Lt. General Heckl on Shaping a Way Ahead for I MEF

By Robbin Laird

Prior to my visit to MARFORPAC in August 2021, I had a chance to talk with the CG of I MEF, Lt. General Karsten Heckl.

I last talked with him when he was the CG of 2nd Marine Air Wing.  Before that, I talked with him Norway when he was COS STRIKEFORNATO, and before that when he was the Deputy to the Deputy Commandant of Aviation.

We started by discussing how he saw the challenge. He underscored that a key part of understanding the nature of the threat environment is to understand the nature of the Chinese regime. Although this can be labelled great power competition, in the Pacific the great power is run by leaders of the Chinese Communist Party. They are communists, they are authoritarians, and they wish to play by their rules.

It is not simply a military challenge but a political-military and cultural one as well. Certainly, a key part of working the Marine Corps role in the Pacific is political-military as well as a narrowly warfighting role.

We often hear about hybrid war and the gray zone; with a Marine Corps well respected in the Pacific and working relationships with partners and allies in the region, the Marine Corps can play a more effective role as a crisis management force.

Lt. General Heckl underscored that a major challenge facing I MEF was enhancing its ability to operate forward or west of the international dateline. “I have a 7,000 nautical mile physics problem, but we’re doing a lot of things already that have us operating West of International Dateline.”

He noted that the strategic shift provided in the defense guidance to focus on the great power competition is a key driver for change, but the transformation necessary to do so needs to be accelerated.  This includes the question of augmenting Indo-Pac exercises as well. He noted that this Fall the next iteration of Freedom Banner, an exercise run out of Japan.

Clearly, the Marines like the rest of the joint force is working through how best to deter the Chinese and to engage in operations over an extended area or over an extended battlespace. This is clearly a work in progress. He noted that I MEF has a great working relationship and is enhancing integration with Third Fleet but both on located on the West Coast of the United States. How best to operate forward?

This entails the question of how to do effective blue water expeditionary operations. This entails the question of how to work the Pacific geography with allies and partners to get the maximum political-military and combat effect.

It is also a question of taking advantage of new ways to operate as well. For example, as seen in the Black Widow Exercise in the North Atlantic, the Marines can certainly contribute to ASW operations. How might the Marines assist more effectively the Navy in sea denial and sea control in the Pacific?

A key limitation for the Marines in the Pacific for sure is that size, and state of the amphibious fleet. It is clear that operating at sea and from the sea with Marine Corps air assets provides very agile and powerful force insertion assets to deliver crisis management effects.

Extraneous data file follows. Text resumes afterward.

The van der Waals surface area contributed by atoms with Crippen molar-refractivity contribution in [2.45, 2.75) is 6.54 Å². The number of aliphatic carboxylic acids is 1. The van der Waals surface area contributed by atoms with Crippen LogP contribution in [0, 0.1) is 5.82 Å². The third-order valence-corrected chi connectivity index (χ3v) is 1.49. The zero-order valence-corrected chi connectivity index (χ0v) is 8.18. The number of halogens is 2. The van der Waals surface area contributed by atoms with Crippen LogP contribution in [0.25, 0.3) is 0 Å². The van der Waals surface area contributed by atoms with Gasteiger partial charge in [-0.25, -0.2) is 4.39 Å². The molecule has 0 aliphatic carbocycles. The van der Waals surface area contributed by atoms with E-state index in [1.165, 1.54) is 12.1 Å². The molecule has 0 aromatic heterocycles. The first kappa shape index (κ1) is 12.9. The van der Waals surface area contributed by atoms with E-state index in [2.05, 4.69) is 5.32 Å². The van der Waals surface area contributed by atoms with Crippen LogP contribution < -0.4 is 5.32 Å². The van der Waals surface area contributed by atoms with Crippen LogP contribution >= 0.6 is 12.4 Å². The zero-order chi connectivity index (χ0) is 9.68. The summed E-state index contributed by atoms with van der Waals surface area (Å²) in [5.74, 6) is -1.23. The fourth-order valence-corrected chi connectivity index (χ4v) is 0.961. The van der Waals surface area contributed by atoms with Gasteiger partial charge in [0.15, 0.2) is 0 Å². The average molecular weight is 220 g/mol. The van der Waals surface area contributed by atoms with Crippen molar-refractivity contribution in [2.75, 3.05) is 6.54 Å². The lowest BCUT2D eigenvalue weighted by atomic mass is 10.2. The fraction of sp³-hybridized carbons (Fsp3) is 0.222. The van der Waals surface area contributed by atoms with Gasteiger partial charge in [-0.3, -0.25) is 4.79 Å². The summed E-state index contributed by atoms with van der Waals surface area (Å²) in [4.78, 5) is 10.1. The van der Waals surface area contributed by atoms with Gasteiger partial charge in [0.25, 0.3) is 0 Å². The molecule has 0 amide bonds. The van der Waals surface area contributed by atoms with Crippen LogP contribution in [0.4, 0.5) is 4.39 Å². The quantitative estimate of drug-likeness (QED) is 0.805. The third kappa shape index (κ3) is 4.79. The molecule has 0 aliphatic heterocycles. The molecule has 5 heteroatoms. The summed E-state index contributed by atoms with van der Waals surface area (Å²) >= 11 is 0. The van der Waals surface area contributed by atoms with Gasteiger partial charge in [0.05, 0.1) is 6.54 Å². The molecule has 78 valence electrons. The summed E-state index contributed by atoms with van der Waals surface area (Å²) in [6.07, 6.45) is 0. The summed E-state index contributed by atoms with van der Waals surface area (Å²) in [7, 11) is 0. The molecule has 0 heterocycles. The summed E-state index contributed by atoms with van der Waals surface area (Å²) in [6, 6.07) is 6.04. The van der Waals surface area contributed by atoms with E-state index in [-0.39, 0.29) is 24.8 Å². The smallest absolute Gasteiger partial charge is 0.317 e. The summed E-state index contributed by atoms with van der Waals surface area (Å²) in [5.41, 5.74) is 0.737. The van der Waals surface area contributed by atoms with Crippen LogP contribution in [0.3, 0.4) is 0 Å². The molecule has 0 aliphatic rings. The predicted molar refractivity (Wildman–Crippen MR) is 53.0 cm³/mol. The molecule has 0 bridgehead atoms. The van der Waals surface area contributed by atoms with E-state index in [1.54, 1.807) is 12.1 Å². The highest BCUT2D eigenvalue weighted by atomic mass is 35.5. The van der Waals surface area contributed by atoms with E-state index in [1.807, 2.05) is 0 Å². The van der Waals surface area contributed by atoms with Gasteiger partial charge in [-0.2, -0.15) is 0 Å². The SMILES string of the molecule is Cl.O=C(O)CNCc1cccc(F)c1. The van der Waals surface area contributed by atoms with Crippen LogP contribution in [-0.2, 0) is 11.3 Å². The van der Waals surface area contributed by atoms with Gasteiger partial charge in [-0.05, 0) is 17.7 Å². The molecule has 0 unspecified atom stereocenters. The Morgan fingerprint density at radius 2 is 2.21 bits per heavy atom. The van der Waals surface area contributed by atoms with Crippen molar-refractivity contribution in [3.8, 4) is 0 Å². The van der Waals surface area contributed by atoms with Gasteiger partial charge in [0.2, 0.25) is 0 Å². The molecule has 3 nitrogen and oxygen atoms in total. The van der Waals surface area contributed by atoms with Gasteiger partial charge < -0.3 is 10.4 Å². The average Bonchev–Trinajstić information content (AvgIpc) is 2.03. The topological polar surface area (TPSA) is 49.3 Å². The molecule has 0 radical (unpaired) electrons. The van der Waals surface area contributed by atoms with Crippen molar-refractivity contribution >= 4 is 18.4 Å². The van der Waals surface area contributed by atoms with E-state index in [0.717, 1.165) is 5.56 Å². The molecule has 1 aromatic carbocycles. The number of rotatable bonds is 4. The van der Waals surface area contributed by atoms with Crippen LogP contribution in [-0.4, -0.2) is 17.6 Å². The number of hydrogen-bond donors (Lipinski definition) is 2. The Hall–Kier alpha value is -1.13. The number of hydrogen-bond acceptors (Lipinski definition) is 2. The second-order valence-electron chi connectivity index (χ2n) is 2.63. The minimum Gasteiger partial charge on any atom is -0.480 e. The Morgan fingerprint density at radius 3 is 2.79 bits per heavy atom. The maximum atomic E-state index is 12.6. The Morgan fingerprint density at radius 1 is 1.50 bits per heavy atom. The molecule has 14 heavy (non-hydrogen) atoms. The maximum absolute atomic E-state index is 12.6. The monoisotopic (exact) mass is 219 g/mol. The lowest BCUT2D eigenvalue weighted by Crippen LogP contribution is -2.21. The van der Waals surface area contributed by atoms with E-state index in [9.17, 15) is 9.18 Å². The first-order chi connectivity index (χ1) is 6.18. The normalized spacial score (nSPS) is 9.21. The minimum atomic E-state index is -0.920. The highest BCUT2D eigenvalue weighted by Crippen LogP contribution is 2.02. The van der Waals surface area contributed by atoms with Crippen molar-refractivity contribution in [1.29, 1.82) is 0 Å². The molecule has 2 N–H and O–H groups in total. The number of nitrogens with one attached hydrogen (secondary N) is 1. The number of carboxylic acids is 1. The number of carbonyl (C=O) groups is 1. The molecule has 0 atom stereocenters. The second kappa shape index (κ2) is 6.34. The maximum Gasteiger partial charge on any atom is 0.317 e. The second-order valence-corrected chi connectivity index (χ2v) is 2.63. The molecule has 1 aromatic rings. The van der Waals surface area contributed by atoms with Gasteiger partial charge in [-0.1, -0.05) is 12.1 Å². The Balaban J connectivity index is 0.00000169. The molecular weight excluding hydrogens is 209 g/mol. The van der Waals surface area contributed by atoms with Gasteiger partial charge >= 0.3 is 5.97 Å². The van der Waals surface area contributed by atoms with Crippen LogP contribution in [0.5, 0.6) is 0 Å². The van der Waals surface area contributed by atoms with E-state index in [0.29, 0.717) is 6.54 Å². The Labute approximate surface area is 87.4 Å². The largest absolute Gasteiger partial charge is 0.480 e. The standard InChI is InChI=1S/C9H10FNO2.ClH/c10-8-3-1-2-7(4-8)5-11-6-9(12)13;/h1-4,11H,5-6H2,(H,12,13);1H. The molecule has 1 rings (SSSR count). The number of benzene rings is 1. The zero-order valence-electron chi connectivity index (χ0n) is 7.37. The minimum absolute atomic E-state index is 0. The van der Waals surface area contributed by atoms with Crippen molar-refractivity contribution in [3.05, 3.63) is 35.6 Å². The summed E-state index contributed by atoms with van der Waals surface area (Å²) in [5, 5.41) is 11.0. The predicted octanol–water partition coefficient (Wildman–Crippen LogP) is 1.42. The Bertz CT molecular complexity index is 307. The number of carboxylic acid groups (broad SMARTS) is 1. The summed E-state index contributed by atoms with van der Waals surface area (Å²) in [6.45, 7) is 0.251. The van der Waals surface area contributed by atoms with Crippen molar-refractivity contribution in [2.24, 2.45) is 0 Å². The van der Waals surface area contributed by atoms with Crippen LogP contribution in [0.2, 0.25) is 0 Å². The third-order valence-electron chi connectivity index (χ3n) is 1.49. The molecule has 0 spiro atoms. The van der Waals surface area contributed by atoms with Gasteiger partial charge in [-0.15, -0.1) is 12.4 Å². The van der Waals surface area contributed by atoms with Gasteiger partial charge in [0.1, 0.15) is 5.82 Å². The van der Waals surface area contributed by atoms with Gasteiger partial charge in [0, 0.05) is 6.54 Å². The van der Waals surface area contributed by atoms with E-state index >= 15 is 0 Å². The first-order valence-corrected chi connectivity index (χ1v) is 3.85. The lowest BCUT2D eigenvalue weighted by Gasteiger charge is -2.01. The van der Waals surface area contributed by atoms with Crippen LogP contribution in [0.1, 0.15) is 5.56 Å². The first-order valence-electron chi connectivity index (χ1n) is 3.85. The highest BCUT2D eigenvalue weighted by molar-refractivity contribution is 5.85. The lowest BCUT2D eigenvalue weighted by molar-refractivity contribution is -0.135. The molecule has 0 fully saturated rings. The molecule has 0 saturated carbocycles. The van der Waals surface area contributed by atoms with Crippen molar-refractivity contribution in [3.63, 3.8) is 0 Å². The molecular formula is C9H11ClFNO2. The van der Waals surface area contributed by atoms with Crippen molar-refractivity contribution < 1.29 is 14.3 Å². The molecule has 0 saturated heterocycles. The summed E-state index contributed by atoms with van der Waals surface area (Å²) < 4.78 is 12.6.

But the decline in the numbers of amphibious ships is a critical problem, and how best to rebuild the fleet is a work in progress.

But when I was last in Hawaii, the MARFORPAC team was focused on ways to expand the amphibious force in the Pacific with allies, or to enhance what they referred to as “amphibiosity.”

That was 5 years ago, and now allies are indeed expanding their amphibious forces, in South Korea, Japan and Australia.

And allies are adding F-35Bs and Ospreys to their force.

How can the USMC best leverage this upsurge in capabilities?

It makes little sense to further devolve the U.S. amphibious fleet as allies themselves see greater utility in this force for crisis management and warfighting.

As Lt. General Heckl put it: “My biggest concern right now is amphibious shipping and connectors.” And in this sense, the expeditionary force leverages what the Navy and Marines have now, but creative thinking about how to build out an amphibious fleet is clearly needed, but to build actual integrable assets as well.

In my co-authored forthcoming USNI book, we argue that shaping a kill web enabled maritime force can build upon re-imaging how to leverage the amphibious force.

We argued: “The evolution of the amphibious force and shaping amphibious task forces can contribute significantly to expanded capabilities for maneuver warfare at sea.

“By leveraging the new air capabilities, adding new defensive and offensive systems on the fleet, and expanding the C2 and ISR capabilities of the fleet, the contribution of the amphibious task force can be reimagined, redesigned and thereby enhance the combat power of the US Navy in maneuver warfare at sea.”

As Lt. General Heckl put it forcefully: “The challenge seen from I MEF is that for us to be effective we need to be credible.

‘To be credible, we need to be forward with credible forces.

“We are focused on positioning the MEF to be in a position to be an effective deterrent force.”

I’ve looked at the Marines as the initial crisis management force.

But what does that actually mean in today’s Pacific?